The law was not Grahame's profession by choice; and on his father's death, his own health being far from robust, he resolved to enter the Church. this view he proceeded to London, and in 1809 was ordained by the Bishop of Norwich, and soon after was appointed to the curacy of Shepton Mayne, in Gloucestershire. He resigned this charge in about a year, and returned to Edinburgh, and offered himself for a vacancy in St George's Episcopal Chapel, but was unsuccessful. next obtained the curacy of Sedgefield, in Durham, where he was favoured by the bishop; but his health having given way, he returned to Edinburgh for medical advice. His illness increased, however; and wishing once more to visit Glasgow, his native city, he left Edinburgh to proceed thither, but died on the journey at Whitehall, the residence of his brother, on the 14th September 1811.


Besides the "Sabbath," Grahame wrote "Mary Queen of Scotland," a drama, published in 1801; “Biblical Pictures," and "The Birds of Scotland” (1806) and British Georgics (1809), áll of them containing fragments of poetic beauty, and evincing minute and correct powers of observation, but on the whole too serious and monotonous to make them generally readable or interesting.

Grahame wrote nothing peculiarlyScotch in manner; but few poets have confined themselves more closely to their native country in the choice of their subjects, or evinced, by their lingering fondness over its features, greater love for it than he did; and possibly, while his poetry is becoming less known at home, it possesses attractions for the expatriated "Scot abroad," through its being thus saturated with the recollections of the

land to whose rigorous clime and sterile❘

features"distance lends enchantment."



How still the morning of the hallowed day: Mute is the voice of rural labour hushed, The ploughboy's whistle, and the milk

maid's song.

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On other days the man of toil is doomed The scythe lies glittering in the dewy To eat his joyless bread, lonely; the wreath


Of tedded grass, mingled with fading Both seat and board; screened from the flowers, winter's cold

That yester-morn bloomed waving in the And summer's heat by neighbouring


Sounds the most faint attact the ear,-the hum

Of early bee, the trickling of the dew, The distant bleating midway up the hill. Calmness sits throned on yon unmoving cloud.

To him who wanders o'er the upland leas, The blackbird's note comes mellower from the dale;

And sweeter from the sky the gladsome lark

Warbles his heaven-tuned song; the lulling brook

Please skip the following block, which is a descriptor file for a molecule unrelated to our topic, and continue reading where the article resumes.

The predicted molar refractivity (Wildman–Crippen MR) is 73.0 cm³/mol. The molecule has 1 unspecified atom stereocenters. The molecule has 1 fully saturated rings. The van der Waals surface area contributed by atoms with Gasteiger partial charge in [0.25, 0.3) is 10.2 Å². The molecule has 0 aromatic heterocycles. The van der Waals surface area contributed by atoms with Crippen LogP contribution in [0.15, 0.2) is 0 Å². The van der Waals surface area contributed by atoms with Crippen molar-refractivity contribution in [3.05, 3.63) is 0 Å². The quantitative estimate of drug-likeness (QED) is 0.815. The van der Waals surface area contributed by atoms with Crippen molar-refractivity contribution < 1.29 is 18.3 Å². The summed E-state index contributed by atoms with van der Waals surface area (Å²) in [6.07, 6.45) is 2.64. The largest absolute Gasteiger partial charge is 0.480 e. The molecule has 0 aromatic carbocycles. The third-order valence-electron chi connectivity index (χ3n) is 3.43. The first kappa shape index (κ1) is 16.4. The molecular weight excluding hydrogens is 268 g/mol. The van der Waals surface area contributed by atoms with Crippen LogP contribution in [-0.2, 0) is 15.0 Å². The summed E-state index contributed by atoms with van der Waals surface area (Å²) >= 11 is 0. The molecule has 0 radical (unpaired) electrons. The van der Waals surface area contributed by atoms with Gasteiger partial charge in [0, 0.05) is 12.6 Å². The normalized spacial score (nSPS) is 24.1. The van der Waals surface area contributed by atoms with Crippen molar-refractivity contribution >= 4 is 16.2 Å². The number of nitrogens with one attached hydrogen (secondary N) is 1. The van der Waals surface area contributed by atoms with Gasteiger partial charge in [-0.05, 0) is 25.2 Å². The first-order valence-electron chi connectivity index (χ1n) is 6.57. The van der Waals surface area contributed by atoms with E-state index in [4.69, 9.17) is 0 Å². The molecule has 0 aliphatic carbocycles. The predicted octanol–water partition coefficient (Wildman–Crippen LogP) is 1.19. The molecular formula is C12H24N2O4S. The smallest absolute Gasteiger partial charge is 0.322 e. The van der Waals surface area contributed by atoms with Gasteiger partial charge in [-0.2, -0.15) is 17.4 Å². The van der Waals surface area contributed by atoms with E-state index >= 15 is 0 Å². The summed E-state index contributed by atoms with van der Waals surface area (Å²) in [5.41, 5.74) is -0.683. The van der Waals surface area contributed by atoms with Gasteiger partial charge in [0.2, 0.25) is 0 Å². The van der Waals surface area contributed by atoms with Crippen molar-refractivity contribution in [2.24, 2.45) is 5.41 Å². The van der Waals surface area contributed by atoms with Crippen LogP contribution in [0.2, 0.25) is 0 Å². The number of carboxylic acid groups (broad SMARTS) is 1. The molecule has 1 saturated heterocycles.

hedge or tree;

But on this day, embosomed in his home, He shares the frugal meal with those he loves;

With those he loves he shares the heartfelt joy

Of giving thanks to God,-not thanks of form,

A word and a grimace, but reverently, With covered face and upward earnest


Hail, Sabbath! thee I hail, the poor man's day :

Murmurs more gently down the deep- The pale mechanic now has leave to

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While from yon lowly roof, whose curling The morning air, pure from the city's smoke ;


While wandering slowly up the river side, He meditates on Him, whose power he marks

In each green tree that proudly spreads the bough,

As in the tiny dew-bent flowers that


Around its roots; and while he thus sur


With elevated joy, each rural charm, He hopes, yet fears presumption in the hope,

That heaven may be one Sabbath without end.

But now his steps a welcome sound recals:

Solemn the knell, from yonder ancient pile,

Fills all the air, inspiring joyful awe: Slowly the throng moves o'er the tombpaved ground;

The aged man, the bowèd down, the blind,

Led by the thoughtless boy, and he who breathes

With pain, and eyes the new-made grave well pleased;

These, mingled with the young, the gay, approach

The house of God; these, spite of all their ills,

A glow of gladness feel: with silent praise They enter in. A placid stillness reigns, Until the man of God, worthy the name, Arise, and read the anointed shepherd's


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It is most needed in this vale of tears: Yes, make the widow's heart to sing for joy';

The stranger to discern the Almighty's shield

Held o'er his friendless head; the orphan child

Feel, 'mid his tears, I have a father still! 'Tis done.

But hark that infant querulous voice!

Plaint not discordant to a parent's ear: And see the father raise the white-robed babe

In solemn dedication to the Lord : The holy man sprinkles with forthstretched hand

The face of innocence; then earnest turns,

His locks of snow, his brow serene, his And prays a blessing in the name of look


Of love, it speaks, "Ye are my children Who said, "Let little children come to all: Me; The grey-haired man, stooping upon his Forbid them not.' staff,

As well as he, the giddy child, whose eye Pursues the swallow flitting thwart the dome."

The infant is replaced Among the happy band; they, smilingly, In gay attire, hie to the house of mirth, The poor man's festival, a jubilee day, Remembered long.